Tiny Houses — those measuring around 100-400 sq. ft., as opposed to today’s average of around 2,600 — have a significantly lower carbon impact than their full-sized equivalents. With more than 80% of a home’s greenhouse gases over its 70-year life of occupancy coming from electricity and fuel consumption, a smaller-size house makes a serious difference in terms of environmental impact. You’ll be heating and cooling only the spaces you actually use.
Most tiny houses cost much less than traditional homes. One purveyor, Tumbleweed, makes houses from 50-500 sq. ft. for a cost of $15,000-$40,000. That means it’s much easier to purchase a tiny house outright, or pay it off quickly, getting you out of the cycle of debt that many full-size home purchases initiate throughout their lives. Home maintenance costs are also lowered — from painting to roofing or altering the décor — and you’ll see a big difference in energy costs.
Living in a tiny house means every square foot of space is designed to be used extremely efficiently. That means there’s no room for the “stuff” that clutters up so many of our basements, attics and garages. Being forced to make choices about what items are truly worth keeping can be a liberating process, and also breaks the cycle of consumption. Less stuff means less impact and a significant cash savings. You’ll be amazed at what you don’t miss.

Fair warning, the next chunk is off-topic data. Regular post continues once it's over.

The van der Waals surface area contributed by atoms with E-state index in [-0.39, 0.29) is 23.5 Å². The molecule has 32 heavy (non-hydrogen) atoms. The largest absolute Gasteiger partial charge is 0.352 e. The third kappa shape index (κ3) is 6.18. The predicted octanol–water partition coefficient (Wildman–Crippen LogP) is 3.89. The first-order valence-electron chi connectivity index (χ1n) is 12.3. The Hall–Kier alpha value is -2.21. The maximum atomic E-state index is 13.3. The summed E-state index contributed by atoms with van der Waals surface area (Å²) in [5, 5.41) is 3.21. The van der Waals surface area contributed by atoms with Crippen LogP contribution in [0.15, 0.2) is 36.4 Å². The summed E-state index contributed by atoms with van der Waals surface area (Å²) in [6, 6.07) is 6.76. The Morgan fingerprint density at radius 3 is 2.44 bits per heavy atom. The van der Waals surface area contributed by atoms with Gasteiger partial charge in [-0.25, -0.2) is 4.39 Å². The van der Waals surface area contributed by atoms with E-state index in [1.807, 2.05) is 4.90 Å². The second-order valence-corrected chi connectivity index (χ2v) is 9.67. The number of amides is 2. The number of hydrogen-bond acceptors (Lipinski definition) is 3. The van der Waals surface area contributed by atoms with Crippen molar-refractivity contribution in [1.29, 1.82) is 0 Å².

In addition to helping the environment and your wallet, tiny house living can improve your life in surprising ways. Smaller homes take less time to clean and manage, which frees up hours to spend on hobbies and things you enjoy. Living small also means you can afford to splurge on truly quality perks, like top-notch appliances and luxury furnishings. Your perfectly proportioned space can even be kitted out in a luxurious style you might not manage in a giant-sized home.